5

Is there a way to hide user profiles in the front end, while still allowing their information to be accessible in the backend?

Something similar to setting posts or pages to "draft" but for users would function perfectly. Is there a way to do this?

  • 3
    there is user_status inside users table so technically yes. – prosti Dec 13 '16 at 13:14
  • What should user_status be set to? 0 is active 1 is spam i noticed. Is there a draft value? – NNCCBB Dec 14 '16 at 10:58
  • You mean for draft? I am not aware this is defined anywhere int the help docs, up to you. – prosti Dec 14 '16 at 11:02
2

The database table for users holds the user_status as integer:

    $users_single_table = "CREATE TABLE $wpdb->users (
  ID bigint(20) unsigned NOT NULL auto_increment,
  user_login varchar(60) NOT NULL default '',
  user_pass varchar(255) NOT NULL default '',
  user_nicename varchar(50) NOT NULL default '',
  user_email varchar(100) NOT NULL default '',
  user_url varchar(100) NOT NULL default '',
  user_registered datetime NOT NULL default '0000-00-00 00:00:00',
  user_activation_key varchar(255) NOT NULL default '',
  user_status int(11) NOT NULL default '0',
  display_name varchar(250) NOT NULL default '',
  PRIMARY KEY  (ID),
  KEY user_login_key (user_login),
  KEY user_nicename (user_nicename),
  KEY user_email (user_email)
) $charset_collate;\n";

The WP_Users class at the moment doesn't have anything that would alter the state property, nor even hold that property.

enter image description here

There is one function inside wp-admin/includes/ms.php that may show you the path how to go.

update_user_status( $user_id, 'spam', '1' );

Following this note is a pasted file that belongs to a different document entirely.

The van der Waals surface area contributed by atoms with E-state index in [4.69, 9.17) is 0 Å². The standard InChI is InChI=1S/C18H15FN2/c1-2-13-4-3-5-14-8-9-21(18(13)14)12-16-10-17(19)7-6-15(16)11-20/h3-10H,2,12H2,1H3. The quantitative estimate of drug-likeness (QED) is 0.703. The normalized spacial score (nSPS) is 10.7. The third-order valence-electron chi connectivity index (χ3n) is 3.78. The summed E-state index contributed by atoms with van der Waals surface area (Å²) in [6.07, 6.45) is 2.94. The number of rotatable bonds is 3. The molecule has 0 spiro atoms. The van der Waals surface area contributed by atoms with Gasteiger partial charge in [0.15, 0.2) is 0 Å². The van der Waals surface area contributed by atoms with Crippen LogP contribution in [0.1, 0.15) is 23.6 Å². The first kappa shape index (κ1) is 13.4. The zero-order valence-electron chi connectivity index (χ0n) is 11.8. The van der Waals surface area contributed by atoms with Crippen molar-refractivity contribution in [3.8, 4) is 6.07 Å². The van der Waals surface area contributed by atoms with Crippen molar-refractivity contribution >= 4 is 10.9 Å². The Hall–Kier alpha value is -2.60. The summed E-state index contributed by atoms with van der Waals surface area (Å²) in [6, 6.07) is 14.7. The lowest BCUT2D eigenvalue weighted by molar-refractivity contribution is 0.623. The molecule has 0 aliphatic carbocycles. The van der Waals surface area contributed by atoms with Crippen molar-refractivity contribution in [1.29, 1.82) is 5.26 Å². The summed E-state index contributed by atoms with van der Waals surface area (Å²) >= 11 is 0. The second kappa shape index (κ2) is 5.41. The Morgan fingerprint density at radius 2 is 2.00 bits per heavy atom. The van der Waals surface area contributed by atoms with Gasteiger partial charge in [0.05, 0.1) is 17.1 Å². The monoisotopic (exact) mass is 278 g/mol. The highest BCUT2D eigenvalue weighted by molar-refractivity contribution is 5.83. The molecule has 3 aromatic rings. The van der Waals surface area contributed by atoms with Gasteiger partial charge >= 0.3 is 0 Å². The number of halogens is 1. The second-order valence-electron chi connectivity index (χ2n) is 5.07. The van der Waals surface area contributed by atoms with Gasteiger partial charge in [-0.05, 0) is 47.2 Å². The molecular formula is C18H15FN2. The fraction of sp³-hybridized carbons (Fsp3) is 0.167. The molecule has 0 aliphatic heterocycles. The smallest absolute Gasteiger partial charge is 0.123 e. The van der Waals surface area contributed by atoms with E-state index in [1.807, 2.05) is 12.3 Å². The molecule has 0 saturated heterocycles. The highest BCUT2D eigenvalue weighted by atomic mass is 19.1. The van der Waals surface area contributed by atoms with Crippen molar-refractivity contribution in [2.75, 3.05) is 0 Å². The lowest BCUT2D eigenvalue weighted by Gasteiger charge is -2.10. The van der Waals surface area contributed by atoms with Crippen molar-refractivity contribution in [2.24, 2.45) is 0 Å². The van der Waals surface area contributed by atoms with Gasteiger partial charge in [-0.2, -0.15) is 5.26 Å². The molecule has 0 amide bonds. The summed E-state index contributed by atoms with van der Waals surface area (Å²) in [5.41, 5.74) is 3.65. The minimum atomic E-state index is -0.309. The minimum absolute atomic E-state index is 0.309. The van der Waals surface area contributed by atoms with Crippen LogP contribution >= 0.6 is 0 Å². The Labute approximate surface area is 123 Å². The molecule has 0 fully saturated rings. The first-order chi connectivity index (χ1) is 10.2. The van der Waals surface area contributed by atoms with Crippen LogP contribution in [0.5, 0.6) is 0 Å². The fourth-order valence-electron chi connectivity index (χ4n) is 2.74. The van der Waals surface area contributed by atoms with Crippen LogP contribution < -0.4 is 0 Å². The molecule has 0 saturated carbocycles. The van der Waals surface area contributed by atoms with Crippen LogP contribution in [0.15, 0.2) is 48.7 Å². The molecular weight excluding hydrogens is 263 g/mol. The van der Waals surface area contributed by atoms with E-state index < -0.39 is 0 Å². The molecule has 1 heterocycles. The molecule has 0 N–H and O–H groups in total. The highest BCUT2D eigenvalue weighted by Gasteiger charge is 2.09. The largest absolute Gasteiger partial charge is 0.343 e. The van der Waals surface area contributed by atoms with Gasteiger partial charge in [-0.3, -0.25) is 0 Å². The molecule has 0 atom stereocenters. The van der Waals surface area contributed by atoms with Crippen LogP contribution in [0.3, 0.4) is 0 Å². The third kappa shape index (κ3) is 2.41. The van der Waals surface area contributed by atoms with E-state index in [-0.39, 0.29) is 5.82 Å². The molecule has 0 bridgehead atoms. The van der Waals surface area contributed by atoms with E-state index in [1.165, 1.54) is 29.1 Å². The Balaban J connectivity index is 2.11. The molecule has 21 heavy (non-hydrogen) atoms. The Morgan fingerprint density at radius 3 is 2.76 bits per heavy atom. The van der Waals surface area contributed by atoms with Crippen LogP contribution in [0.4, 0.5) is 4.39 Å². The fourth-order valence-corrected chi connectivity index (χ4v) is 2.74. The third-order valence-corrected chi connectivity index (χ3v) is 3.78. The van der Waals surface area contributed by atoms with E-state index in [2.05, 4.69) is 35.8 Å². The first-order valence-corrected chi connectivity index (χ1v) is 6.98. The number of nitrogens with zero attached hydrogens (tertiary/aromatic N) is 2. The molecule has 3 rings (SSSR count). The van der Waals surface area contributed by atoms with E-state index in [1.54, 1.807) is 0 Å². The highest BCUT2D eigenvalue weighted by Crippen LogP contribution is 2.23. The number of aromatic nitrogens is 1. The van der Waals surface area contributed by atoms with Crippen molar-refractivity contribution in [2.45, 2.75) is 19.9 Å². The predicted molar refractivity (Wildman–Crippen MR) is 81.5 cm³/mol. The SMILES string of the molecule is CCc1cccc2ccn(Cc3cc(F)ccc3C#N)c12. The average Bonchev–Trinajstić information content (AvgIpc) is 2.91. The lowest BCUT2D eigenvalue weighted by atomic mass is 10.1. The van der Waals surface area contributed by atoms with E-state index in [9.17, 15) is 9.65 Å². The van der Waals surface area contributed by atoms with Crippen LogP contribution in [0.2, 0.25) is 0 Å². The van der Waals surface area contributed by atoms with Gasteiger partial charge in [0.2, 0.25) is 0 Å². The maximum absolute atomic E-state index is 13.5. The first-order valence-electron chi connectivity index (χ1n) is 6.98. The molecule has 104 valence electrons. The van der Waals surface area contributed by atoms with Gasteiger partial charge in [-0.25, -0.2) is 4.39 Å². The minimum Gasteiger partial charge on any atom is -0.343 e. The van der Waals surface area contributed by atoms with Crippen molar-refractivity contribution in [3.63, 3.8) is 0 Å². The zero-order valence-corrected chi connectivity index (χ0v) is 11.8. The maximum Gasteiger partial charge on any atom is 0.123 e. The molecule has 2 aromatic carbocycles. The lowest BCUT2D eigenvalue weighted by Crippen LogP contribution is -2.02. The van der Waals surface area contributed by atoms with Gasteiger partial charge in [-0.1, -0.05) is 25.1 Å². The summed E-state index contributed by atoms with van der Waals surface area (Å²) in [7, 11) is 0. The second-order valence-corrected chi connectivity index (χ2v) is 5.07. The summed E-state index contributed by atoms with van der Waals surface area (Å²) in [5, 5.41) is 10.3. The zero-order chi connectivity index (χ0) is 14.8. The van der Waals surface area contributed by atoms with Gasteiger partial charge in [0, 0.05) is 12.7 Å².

but loads only for multisite:

/wp-admin/includes/admin.php:
82  if ( is_multisite() ) {
83      require_once(ABSPATH . 'wp-admin/includes/ms-admin-filters.php');
84:     require_once(ABSPATH . 'wp-admin/includes/ms.php');
85      require_once(ABSPATH . 'wp-admin/includes/ms-deprecated.php');
86  }

It looks like this:

function update_user_status( $id, $pref, $value, $deprecated = null ) {
    global $wpdb;

    if ( null !== $deprecated )
        _deprecated_argument( __FUNCTION__, '3.0.2' );

    $wpdb->update( $wpdb->users, array( sanitize_key( $pref ) => $value ), array( 'ID' => $id ) );

    $user = new WP_User( $id );
    clean_user_cache( $user );

    if ( $pref == 'spam' ) {
        if ( $value == 1 ) {
            /**
             * Fires after the user is marked as a SPAM user.
             *
             * @since 3.0.0
             *
             * @param int $id ID of the user marked as SPAM.
             */
            do_action( 'make_spam_user', $id );
        } else {
            /**
             * Fires after the user is marked as a HAM user. Opposite of SPAM.
             *
             * @since 3.0.0
             *
             * @param int $id ID of the user marked as HAM.
             */
            do_action( 'make_ham_user', $id );
        }
    }

    return $value;
}

You could use something similar and create the action hook make_draft_user, probable in your function _20161214_update_user_status( $user_id, 'draft', '1' );

Inside your very own make_draft_user hook you could define what to do.

So WordPress out of the box doesn't provide draft users. Maybe it will one day with the clear use case scenario. Maybe the status will be a string, and not the int (This is the case for posts).

| improve this answer | |
  • Hmm ok before i go programming new functions what would happen if i changed the user_status? what would the different numbers mean? 0 1 2? – NNCCBB Dec 14 '16 at 10:18
  • There is no table with special meaning for these numbers anywhere in the documentation. Sorry. At least I could not find anything. You may probably any number other than 0, which is set by default. I guess you may try 1000. – prosti Dec 14 '16 at 10:29
0

Setting user_status to 2 in the database appears to do the trick

| improve this answer | |

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